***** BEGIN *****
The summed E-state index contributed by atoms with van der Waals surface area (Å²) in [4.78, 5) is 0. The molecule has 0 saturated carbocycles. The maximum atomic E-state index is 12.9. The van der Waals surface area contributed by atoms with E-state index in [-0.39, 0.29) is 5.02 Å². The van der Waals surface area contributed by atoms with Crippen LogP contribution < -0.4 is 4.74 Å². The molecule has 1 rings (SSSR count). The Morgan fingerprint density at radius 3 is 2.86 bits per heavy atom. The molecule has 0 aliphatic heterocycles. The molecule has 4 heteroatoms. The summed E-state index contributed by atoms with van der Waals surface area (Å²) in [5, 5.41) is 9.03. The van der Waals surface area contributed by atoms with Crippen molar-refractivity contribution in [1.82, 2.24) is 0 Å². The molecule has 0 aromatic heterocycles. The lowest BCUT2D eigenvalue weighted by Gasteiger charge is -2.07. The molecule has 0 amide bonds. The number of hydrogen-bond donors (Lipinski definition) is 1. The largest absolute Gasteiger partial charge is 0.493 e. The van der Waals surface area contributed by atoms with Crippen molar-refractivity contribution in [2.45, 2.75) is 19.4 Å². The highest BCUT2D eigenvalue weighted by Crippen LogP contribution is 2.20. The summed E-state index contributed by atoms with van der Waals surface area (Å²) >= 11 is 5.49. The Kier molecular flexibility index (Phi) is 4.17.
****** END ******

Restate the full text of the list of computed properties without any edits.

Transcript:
The summed E-state index contributed by atoms with van der Waals surface area (Å²) in [4.78, 5) is 0. The molecule has 0 saturated carbocycles. The maximum atomic E-state index is 12.9. The van der Waals surface area contributed by atoms with E-state index in [-0.39, 0.29) is 5.02 Å². The van der Waals surface area contributed by atoms with Crippen LogP contribution < -0.4 is 4.74 Å². The molecule has 1 rings (SSSR count). The Morgan fingerprint density at radius 3 is 2.86 bits per heavy atom. The molecule has 0 aliphatic heterocycles. The molecule has 4 heteroatoms. The summed E-state index contributed by atoms with van der Waals surface area (Å²) in [5, 5.41) is 9.03. The van der Waals surface area contributed by atoms with Crippen molar-refractivity contribution in [1.82, 2.24) is 0 Å². The molecule has 0 aromatic heterocycles. The lowest BCUT2D eigenvalue weighted by Gasteiger charge is -2.07. The molecule has 0 amide bonds. The number of hydrogen-bond donors (Lipinski definition) is 1. The largest absolute Gasteiger partial charge is 0.493 e. The van der Waals surface area contributed by atoms with Crippen molar-refractivity contribution in [2.45, 2.75) is 19.4 Å². The highest BCUT2D eigenvalue weighted by Crippen LogP contribution is 2.20. The summed E-state index contributed by atoms with van der Waals surface area (Å²) >= 11 is 5.49. The Kier molecular flexibility index (Phi) is 4.17.